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  • Rights: The University of Waikato Te Whare Wānanga o Waikato
    Published 25 July 2022 Referencing Hub media

    Dr Pauline Harris (Victoria University of Wellington and Society of Māori Astronomy Research and Traditions – SMART) and David Perenara-O’Connell (Māngai, Tāwhaki Joint Venture) briefly explain Māori cosmological origins.

    Names and whakapapa pūrākau differ from iwi to iwi. David makes reference to Raki, the sky father. Raki (or Rakinui) is also known as Rangi (or Ranginui) in other parts of the motu.

    Jargon alert:

    • Cosmology: the origins of the universe, its general structure and its evolution.
    • Iteration: changing something to make a different version.

    Questions for discussion:

    • Cosmological origins have been an important part of human existence for thousands of years. What aspects of space origins are of interest to you?
    • What do you think David means when he says that aerospace is the next iteration of a navigation journey?


    Dr Pauline Harris

    Astrophysicist, cosmologist, kairangahau Māori
    Senior Lecturer, Te Kawa a Māui – School of Māori Studies, Victoria University of Wellington
    Chairperson, Society of Māori Astronomy Research and Traditions

    In terms of how humans are related to the celestial, we know that Western – scientifically – all the different elements in our body come from stars. But for Māori, our whakapapa or our genealogy links us to the Sun, Moon and stars and the very beginnings of the universe.

    Māori astronomy is really fundamental to Māori belief systems. It forms significant pillars of our whakapapa. So when we talk about Māori astronomy, we also have to talk about the very beginnings of the universe from a Māori perspective, which is our cosmological origins. So people will talk about Te Kore being – some will say nothingness – but more of a potential, going through aeons of development through various nights called Ngā Pō. And then the birth of consciousness, the formation of the Earth, the sky and all the stars and the planets and the Moon.

    When you have a look at the whakapapa of the celestial, in terms of the relationship with humans, there’s lots of genealogies that explain how humans are related to various atua. Rangi and Papa had about 70 children including Tangotango and Wainui, and those two atua were the parents of the Sun, Moon and stars and phosphorescent light. And that is a version that comes from Tūhoe.

    Those are the parents of the celestial, and in our other narratives from Māoridom, humans come from Tāne-mahuta. Tāne and Tangotango and Wainui are all the children of Ranginui and Papatūānuku. So therefore we – humans – are related to the stars.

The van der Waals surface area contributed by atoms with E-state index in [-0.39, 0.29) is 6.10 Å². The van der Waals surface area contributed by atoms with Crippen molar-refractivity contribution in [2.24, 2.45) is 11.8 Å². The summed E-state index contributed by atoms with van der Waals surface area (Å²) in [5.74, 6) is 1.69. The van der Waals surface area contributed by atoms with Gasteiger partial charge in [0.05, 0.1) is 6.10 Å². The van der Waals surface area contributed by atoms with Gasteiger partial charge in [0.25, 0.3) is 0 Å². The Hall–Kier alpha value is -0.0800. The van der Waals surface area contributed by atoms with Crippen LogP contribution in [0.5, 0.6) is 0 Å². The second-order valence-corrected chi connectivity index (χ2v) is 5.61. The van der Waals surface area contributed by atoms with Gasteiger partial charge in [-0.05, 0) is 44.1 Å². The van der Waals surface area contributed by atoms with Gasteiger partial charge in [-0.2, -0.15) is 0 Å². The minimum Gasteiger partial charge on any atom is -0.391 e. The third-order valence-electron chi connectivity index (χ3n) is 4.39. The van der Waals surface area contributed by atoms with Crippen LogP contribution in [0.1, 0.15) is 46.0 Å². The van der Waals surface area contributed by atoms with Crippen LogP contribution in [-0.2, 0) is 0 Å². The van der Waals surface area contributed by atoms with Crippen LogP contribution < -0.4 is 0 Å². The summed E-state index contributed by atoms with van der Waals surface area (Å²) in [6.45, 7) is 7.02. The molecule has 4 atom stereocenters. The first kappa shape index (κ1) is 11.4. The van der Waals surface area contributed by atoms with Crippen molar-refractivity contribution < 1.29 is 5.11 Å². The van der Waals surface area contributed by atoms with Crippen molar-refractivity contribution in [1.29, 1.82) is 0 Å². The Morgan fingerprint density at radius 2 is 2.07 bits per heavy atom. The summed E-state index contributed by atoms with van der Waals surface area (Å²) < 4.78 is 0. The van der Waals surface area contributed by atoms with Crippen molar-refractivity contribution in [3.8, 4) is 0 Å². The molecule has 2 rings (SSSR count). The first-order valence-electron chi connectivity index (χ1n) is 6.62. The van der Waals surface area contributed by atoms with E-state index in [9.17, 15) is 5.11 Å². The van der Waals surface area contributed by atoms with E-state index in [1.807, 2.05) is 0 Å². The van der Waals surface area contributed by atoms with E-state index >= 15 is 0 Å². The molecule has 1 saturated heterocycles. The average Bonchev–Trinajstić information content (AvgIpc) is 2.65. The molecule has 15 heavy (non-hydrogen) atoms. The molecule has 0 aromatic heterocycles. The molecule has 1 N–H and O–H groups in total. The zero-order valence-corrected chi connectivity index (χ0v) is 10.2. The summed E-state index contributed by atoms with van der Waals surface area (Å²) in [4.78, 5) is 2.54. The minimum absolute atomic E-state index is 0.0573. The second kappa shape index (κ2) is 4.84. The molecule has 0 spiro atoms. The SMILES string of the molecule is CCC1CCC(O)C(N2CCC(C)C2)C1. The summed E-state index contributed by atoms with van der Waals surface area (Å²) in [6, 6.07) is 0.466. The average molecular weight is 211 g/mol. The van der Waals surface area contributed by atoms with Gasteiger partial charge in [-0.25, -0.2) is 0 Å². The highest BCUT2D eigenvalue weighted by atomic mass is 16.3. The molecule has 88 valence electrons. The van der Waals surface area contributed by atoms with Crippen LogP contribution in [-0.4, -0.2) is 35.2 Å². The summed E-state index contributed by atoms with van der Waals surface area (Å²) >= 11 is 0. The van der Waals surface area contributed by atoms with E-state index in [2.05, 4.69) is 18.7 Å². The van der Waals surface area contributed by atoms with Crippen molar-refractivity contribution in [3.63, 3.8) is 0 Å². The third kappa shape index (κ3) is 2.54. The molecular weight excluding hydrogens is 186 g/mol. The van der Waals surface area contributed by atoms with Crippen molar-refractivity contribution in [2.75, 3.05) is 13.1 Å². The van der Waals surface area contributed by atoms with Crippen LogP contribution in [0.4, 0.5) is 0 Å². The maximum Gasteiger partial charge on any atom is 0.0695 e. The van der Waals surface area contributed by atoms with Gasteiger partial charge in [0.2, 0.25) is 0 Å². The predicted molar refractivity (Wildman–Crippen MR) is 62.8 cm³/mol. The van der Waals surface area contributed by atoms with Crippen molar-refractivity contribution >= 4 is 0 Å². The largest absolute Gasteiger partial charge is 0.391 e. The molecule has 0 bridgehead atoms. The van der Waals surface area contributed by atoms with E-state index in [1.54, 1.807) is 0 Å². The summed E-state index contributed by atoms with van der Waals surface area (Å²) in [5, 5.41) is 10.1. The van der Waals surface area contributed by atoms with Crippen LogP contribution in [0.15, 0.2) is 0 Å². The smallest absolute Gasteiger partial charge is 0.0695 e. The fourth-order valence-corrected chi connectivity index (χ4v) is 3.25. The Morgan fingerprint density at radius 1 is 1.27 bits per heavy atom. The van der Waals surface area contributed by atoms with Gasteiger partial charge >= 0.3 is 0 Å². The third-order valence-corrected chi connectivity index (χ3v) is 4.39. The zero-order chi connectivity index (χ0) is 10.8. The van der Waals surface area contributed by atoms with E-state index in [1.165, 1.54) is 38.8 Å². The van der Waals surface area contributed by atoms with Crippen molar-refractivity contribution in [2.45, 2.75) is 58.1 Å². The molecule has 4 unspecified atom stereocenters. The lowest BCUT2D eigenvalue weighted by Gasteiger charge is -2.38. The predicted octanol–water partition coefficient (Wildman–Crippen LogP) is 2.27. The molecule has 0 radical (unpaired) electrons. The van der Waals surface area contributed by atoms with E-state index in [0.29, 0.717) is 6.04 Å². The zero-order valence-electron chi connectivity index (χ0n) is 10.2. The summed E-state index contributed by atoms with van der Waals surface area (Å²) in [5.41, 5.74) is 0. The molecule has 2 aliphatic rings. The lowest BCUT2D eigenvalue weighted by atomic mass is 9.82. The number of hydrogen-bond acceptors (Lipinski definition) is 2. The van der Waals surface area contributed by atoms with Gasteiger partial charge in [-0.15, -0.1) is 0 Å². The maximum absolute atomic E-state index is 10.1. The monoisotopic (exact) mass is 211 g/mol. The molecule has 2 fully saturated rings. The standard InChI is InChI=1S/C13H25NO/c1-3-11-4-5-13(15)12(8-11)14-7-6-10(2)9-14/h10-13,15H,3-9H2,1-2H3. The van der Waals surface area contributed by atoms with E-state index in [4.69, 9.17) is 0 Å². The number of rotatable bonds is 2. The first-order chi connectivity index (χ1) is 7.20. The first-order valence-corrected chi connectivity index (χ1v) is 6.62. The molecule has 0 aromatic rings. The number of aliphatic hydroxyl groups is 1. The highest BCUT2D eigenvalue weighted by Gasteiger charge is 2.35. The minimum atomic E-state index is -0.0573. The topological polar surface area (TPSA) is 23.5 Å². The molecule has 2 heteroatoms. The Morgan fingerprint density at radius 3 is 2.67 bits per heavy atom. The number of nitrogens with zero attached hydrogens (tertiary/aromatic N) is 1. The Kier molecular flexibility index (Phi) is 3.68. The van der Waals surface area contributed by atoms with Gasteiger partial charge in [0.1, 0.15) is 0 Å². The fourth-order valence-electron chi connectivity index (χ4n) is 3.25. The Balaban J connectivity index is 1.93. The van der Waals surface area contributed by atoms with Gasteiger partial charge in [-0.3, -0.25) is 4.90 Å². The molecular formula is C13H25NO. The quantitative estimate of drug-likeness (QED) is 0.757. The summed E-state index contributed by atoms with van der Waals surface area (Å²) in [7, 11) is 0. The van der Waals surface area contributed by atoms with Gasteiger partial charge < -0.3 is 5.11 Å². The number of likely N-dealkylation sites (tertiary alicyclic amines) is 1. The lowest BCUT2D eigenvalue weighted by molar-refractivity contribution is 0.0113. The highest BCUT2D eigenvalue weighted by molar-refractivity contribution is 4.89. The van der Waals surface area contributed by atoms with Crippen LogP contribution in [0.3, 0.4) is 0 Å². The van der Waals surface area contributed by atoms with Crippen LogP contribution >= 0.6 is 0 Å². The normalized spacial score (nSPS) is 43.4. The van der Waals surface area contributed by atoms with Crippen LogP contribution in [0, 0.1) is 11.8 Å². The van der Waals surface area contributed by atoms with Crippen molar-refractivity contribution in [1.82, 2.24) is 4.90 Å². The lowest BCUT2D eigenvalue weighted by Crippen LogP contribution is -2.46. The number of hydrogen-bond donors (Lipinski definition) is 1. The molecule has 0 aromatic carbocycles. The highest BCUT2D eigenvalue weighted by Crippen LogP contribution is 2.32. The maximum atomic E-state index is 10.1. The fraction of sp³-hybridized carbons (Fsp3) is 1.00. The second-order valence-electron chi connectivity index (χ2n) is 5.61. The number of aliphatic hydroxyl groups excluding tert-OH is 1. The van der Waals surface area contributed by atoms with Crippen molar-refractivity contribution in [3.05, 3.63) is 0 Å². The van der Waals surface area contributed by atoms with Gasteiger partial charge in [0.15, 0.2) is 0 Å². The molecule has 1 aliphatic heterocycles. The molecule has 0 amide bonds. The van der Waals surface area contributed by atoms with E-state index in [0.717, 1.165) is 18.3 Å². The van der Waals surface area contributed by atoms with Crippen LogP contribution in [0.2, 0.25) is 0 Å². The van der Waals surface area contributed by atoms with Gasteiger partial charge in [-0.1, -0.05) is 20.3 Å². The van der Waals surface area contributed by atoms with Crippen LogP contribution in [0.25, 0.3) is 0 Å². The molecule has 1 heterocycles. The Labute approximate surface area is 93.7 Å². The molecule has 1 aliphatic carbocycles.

David Perenara-O’Connell

    Māngai, Tāwhaki Joint Venture

    With regard to the connections for Ngāi Tahu, the story of Aoraki is very pertinent. Aoraki and his brothers, the sons of Raki the sky father, decided to come down in search of their father’s new wife, Papatūānuku. And so they met with her, and on completing their mission, they decided that they would return. Unfortunately, as the story often goes in our Māori pūrākau, they recited the karakia incorrectly and the waka – as it left the Earth returning to the sky – capsized and overturned and they clambered to the highest points of the waka and were ultimately turned to stone. Now our Ngāi Tahu tamariki today can trace their whakapapa right back to Aoraki and his brothers that connect us to creation.

    Likewise for Taumutu and Wairewa – we have our tupuna Rākaihautū, the captain of the Uruao waka that came across the Pacific Ocean. And Te Waihora – one of its first names is Te Kete Ika o Rākaihautū, the fish basket of Rākaihautū. So again, our tamariki and rangatahi have direct whakapapa connection between their lake, named after their ancestor, who used the stars to navigate his way to Te Waipounamu. And so, there is that very real connection for them in the sense of their ahikā, their place of being, their mana whenua, and connection to this place through the efforts of navigation.

    And turning our mind to aerospace, that’s our next iteration of a navigation story and a navigation journey.

    Dr Pauline Harris, Victoria University of Wellington and SMART
    David Perenara-O’Connell, Tāwhaki Joint Venture
    Timelapses of night sky over Hoopers Inlet, Aurora Australis and Matariki rising above Aoraki Mount Cook, Dr Ian Griffin, Otago Museum
    Dark starry night timelapse, Fraser Gunn
    Animation of formation of world and the story of Aoraki and his brothers, Virtual Eye
    Artwork of Rākaihautū by Cliff Whiting (ONZ), from Toitū Te Whenua Land Information New Zealand, Crown copyright, CC BY 4.0
    Drone shots of Lake Waihora and Kaitōrete Spit, Tāwhaki Joint Venture
    Gathering of shellfish from Lake Waihora and preparing tuna, from What is Mahinga Kai?, Environment Canterbury
    Satellite image of South Island, NASA, CC BY 2.0

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